Meir Panim implements programs that serve Israel’s neediest populations with respect and dignity. Meir Panim also coordinated care packages for families in the South during the Gaza War.
The falling of a tree in a forest is meaningless without God – how much more so the falling of a leaf? Without God, death is meaningless. And life, too, must therefore be meaningless.
In such a horrible world, teshuvah would not only be impossible, it would be unnecessary.
Blessedly, such a worldview is not a Jewish worldview. God Himself prompts His nation to remember that when “It shall come to pass, when all these things come upon you, the blessings and the curse, which I have set before you and you shall return unto the Lord your God, and you shall obey His voice.”
The Jewish worldview is not nihilistic. There are no meaningless events because God is always present. Meaning and faith are possible. We have transgressed and rebelled. We have been punished. But return is possible. Teshuvah is possible. Our national mourning has a purpose.
With teshuvah and transformation as our goals, how do we go forward in the shadow of Churban? Remembrance turns our thoughts to the past, which only highlights our pain and our terrible loss. Where is our consolation?
Where it has always been and always must be: in God.
Our first and deepest solace resides in the fact that God is. Further, we find meaning in understanding that, like us, God mourns. He too feels bereft of His glory, and He too recognizes that Churban means an obstacle to complete service and a diminution of His splendor on earth.
When we went into exile, He too went into exile - shechinta b’galuta. Every place Jews have been exiled, God is with them.
God grieves and mourns with His people. He proclaims that He is with His children in their distress, lacking and missing their company, having been banished from His table. Which speaks to the heart of teshuvah – man is not alone.
According the R. Hayim of Volozhin, the ultimate reason for man’s prayer is to plead for the removal of the pain and agony caused above when man suffers below. Teshuvah is deeply meaningful because it not only heals us, it heals God as well. For this reason, God refers to every victory and salvation attained by Israel when calling upon Him as “My salvation.”
Is there a clearer statement that Israel’s salvation is His as well? “He will call upon Me and I will answer him. I am with him in distress, I will release him and I will honor him. With long life, I will satisfy him, and I will show him My salvation.”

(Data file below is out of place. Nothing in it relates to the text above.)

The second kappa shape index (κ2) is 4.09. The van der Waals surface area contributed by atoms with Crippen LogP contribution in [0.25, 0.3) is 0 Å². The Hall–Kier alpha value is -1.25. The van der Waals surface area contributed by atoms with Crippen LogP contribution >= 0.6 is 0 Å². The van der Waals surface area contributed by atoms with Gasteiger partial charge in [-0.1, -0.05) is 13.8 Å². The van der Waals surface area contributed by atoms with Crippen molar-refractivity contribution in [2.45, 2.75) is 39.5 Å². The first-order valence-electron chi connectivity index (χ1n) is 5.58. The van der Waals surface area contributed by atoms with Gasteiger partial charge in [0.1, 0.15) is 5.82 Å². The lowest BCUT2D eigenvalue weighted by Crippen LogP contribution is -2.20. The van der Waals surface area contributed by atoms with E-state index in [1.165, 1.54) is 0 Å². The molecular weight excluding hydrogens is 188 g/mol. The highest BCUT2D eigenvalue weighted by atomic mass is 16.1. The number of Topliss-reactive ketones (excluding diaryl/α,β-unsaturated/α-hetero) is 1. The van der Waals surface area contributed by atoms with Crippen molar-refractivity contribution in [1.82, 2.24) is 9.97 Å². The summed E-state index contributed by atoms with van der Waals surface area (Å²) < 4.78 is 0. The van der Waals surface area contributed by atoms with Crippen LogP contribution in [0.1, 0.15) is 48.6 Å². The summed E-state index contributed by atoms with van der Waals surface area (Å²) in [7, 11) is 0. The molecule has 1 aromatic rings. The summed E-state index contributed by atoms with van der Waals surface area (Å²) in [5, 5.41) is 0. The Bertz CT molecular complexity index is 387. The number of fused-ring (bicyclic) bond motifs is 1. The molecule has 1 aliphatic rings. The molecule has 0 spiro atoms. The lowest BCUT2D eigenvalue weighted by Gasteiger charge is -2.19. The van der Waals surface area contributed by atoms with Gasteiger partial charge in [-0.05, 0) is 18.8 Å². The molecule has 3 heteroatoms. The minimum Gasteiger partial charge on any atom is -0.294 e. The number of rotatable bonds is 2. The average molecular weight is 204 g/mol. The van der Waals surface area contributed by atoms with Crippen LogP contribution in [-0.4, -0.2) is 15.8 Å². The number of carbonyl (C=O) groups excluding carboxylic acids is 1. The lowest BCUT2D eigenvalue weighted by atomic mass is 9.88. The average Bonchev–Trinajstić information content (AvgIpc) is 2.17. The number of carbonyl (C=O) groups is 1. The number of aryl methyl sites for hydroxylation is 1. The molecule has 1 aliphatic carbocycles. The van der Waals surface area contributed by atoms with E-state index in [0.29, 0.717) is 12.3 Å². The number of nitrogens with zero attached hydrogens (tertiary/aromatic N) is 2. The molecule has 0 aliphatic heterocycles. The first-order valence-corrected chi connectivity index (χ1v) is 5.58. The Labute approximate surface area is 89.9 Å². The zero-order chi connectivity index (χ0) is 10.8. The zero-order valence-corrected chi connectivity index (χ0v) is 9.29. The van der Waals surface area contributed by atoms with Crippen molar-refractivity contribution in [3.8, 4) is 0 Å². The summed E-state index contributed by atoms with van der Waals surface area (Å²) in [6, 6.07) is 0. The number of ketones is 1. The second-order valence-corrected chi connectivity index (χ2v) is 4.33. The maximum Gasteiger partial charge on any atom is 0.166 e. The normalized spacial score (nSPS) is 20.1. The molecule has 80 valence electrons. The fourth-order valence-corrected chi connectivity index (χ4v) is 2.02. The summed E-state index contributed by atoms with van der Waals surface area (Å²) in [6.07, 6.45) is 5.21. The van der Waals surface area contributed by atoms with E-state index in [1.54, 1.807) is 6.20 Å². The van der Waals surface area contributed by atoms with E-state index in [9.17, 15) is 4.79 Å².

God is with Israel in her distress.
If you prick us, do we not bleed? Yes. But as we grieve and mourn as a nation, as a people, our wounds our healed, the hurt of our souls is salved, and redemption awaits us. Us. Not just you. Not just me. Us. Together.
Rabbi Dr. Eliyahu Safran serves as OU Kosher’s vice president of communications and marketing. His “Sometimes You Are What You Wear” was recently republished.
About the Author: Rabbi Dr. Eliyahu Safran is an educator, author and lecturer. He can be reached at email@example.com.
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Widespread agreement in Israel opposing Palestinian diplomatic warfare, commonly called “lawfare.”
Arab terrorism against Jews and the State of Israel is not something we should be “calm” about.
The Israeli left, led by tenured academics, endorses pretty much anything harmful to its own country
Judea and Samaria (Yesha) have been governed by the IDF and not officially under Israeli sovereignty
While not all criticism of Israel stemmed from anti-Semitism, Podhoretz contends the level of animosity towards Israel rises exponentially the farther left one moved along the spectrum.
n past decades, Oman has struck a diplomatic balance between Saudi Arabia, the West, and Iran.
The Torah scroll which my family donated will ride aboard the USS Gerald R. Ford aircraft carrier
The Jewish Press endorses the reelection of Gov. Andrew Cuomo. His record as governor these past four years offers eloquent testimony to the experience and vision he has to lead the Empire State for the next four years.
I think Seth Lipsky is amazing, but it just drives home the point that newspapers have a lot of moving parts.
Myth #1: It is easy to be a B’nai Noach. It is extraordinarily hard to be a B’nai Noach.
The question of anti-Semitism in Europe today is truly tied to the issue of immigration.
Polls indicate that the Palestinians are much more against a two state solution than the Israelis.
Yes, God judges, but His judgment is that of a loving father who longs for his child’s quick return.
What defines kana’ut these days? Throwing rocks at passing cars on Shabbos? Burning an Israeli flag on Yom Ha’Atzmaut?
One who may leave his wife an agunah is not included in the general rule that we may not imprison on Shabbos.
“Fulfill my requests for good, grant my request, be mindful of us for deliverance and compassion…remember us for a good, long life…give us bread to eat, clothes to wear…”
Too often, as parents and teachers, we think it means talking at our children, delivering to them good and worthy content that they should simply hear and assimilate into their minds and hearts.
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